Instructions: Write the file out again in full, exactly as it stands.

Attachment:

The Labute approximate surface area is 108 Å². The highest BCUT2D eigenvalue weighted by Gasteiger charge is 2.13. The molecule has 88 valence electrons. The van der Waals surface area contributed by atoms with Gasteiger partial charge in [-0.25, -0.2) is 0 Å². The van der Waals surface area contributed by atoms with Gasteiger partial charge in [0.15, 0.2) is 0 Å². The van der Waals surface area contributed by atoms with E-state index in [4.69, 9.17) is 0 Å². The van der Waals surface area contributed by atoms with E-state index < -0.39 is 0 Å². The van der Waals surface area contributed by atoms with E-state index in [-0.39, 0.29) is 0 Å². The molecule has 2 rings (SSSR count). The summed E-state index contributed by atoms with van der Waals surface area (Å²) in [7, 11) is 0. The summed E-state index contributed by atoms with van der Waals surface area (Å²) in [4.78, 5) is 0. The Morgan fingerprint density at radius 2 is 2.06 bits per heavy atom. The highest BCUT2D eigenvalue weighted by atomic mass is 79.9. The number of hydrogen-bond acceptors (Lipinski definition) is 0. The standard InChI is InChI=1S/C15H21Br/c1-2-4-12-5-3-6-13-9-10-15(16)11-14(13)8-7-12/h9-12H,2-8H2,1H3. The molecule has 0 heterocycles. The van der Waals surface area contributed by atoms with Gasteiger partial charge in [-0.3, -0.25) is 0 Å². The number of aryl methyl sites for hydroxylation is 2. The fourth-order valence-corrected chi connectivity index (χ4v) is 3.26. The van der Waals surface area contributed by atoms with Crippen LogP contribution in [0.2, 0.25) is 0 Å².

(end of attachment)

The Labute approximate surface area is 108 Å². The highest BCUT2D eigenvalue weighted by Gasteiger charge is 2.13. The molecule has 88 valence electrons. The van der Waals surface area contributed by atoms with Gasteiger partial charge in [-0.25, -0.2) is 0 Å². The van der Waals surface area contributed by atoms with Gasteiger partial charge in [0.15, 0.2) is 0 Å². The van der Waals surface area contributed by atoms with E-state index in [4.69, 9.17) is 0 Å². The van der Waals surface area contributed by atoms with E-state index < -0.39 is 0 Å². The van der Waals surface area contributed by atoms with E-state index in [-0.39, 0.29) is 0 Å². The molecule has 2 rings (SSSR count). The summed E-state index contributed by atoms with van der Waals surface area (Å²) in [7, 11) is 0. The summed E-state index contributed by atoms with van der Waals surface area (Å²) in [4.78, 5) is 0. The Morgan fingerprint density at radius 2 is 2.06 bits per heavy atom. The highest BCUT2D eigenvalue weighted by atomic mass is 79.9. The number of hydrogen-bond acceptors (Lipinski definition) is 0. The standard InChI is InChI=1S/C15H21Br/c1-2-4-12-5-3-6-13-9-10-15(16)11-14(13)8-7-12/h9-12H,2-8H2,1H3. The molecule has 0 heterocycles. The van der Waals surface area contributed by atoms with Gasteiger partial charge in [-0.3, -0.25) is 0 Å². The number of aryl methyl sites for hydroxylation is 2. The fourth-order valence-corrected chi connectivity index (χ4v) is 3.26. The van der Waals surface area contributed by atoms with Crippen LogP contribution in [0.2, 0.25) is 0 Å².